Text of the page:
1. The mature investor, who evaluates the brand-value of the artist as much as the long-term visual and value impact of a prospective purchase – often seeing the current undervaluation of photography as an art investment opportunity in comparison to the traditional arts value bubble. The abstract, semi-abstract, the minimalist and the very moody images sell best to this audience.
  2. The newcomer to art buying, for whom the lower entry threshold of photography purchase allows a lower risk entry into art speculation than other arts. Typically, this buyer would be more sensitive to whether the prospective art work would retain visual and discussion value over the years, while hanging on the drawing room wall, or whether it would pall rapidly like calendar photographs do. The semi-abstract, the unusual, and the detail-rich photographs sell best to the newcomer.
  3. The impulse buyer, who walks into a gallery or exhibition, gets extremely enamoured of a particular image, and makes a purchase, often without regard to the pricing altogether. The colourful and the minimalistic photos are the images for this segment. Interestingly, the seasoned art critic or art aficionado also almost invariably prefers the same type of images, and buys in the same way, from the heart rather than from the mind.
In closing, some observations from a recent exhibition at the Center for Promotion of Photography as an Art Form, Piramal Gallery, in Mumbai: Gallery staff members were surprised at what they felt were much higher prices at the exhibition compared to the many prior photography exhibitions held at that venue. The denouement came at the end of the exhibition, when the same staff members admitted to being astounded at the number of high-value sales which happened at the exhibition – ergo, the art photography market has taken a leap, now is the time to get on board.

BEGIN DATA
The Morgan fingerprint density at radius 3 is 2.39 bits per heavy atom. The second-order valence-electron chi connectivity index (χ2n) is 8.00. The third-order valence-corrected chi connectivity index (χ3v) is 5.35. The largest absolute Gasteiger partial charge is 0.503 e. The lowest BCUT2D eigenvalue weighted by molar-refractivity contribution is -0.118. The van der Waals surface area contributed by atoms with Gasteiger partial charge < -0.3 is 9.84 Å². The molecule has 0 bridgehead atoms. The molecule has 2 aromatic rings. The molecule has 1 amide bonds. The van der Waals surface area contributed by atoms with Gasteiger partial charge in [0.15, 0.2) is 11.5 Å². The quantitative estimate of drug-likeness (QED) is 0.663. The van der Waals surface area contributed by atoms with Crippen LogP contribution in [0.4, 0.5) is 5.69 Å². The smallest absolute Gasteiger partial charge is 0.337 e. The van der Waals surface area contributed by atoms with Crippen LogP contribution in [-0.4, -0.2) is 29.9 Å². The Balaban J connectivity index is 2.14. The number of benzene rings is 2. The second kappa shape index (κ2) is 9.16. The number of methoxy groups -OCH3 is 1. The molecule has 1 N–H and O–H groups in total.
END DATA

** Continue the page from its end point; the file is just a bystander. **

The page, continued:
Limited Edition Prints

The term “Limited Edition” indicates a fixed number of prints (edition size) of a specific photograph, printed to a specific description (edition description), backed by a written commitment by the artist to not print / sell or permit printing or selling of any more than that stated number of that print, ever. An edition typically also carries a guarantee that the printing was done under the artist’s supervision, and thus is of a quality, colour and detail rendition as expected by the artist. A typical edition description: “Limited edition of 10 serially numbered prints, of size 2’ x 3’, of  the image titled “Floating on Light”, of which the artist offers six prints for sale and retains the remaining four as Artist’s Proofs” Editions with highest investment value are typically of 10 to 20 prints at most, of which the artist would retain 2 or more as “Artist’s Proof” copies, as their own assets and for exhibiting. The serial number within the Edition has investment significance too, with the earliest prints typically commanding the greatest value appreciation. Also, pricing for an image typically ladders up with increasing serial numbers: If the first and second prints sell for Rs. 50,000 each, the next two are likely to be offered for Rs. 60,000 each and so on, with the Artist’s Proofs not being offered for sale at all. Correspondingly, as the remaining number of prints in an edition reduces, the early buyers can command a higher price at resale, though only if the artist’s recognition has gone up in the meanwhile – or, as with most other art, after the artist passes away!

Securing your Investment

Checklist of items to look for, in securing your art photography investment:
  • An undamaged print, in pristine condition, ideally printed on archival quality media (photo art paper, cotton canvas, silk et cetera, but not chemically treated ultra-white canvas), mounted on acid-free board or unmounted, and framed with ease of re-framing in mind.
  • Certificate of Authenticity signed by the Artist, specifying and guaranteeing the edition size with an edition description, and the serial number of your print within the edition.
  • Optionally, the print or mounting matte signed in pencil by the artist with the serial number (e.g. “Print 2 of 10”)
  • Signed declaration by the artist of holding the copyright of the image, lack of encumbrances or liens, and rights of exhibition and sale
  • Copies of any required Model Release / Property Release, for images containing a recognizable model or identifiable restricted properties. Such releases are not required for images taken in public spaces and of individuals in public spaces.
  This article written by Anindo Ghosh, originally appeared in The Financial Chronicle, India, on 26th June 2008, titled "Art of the Matter".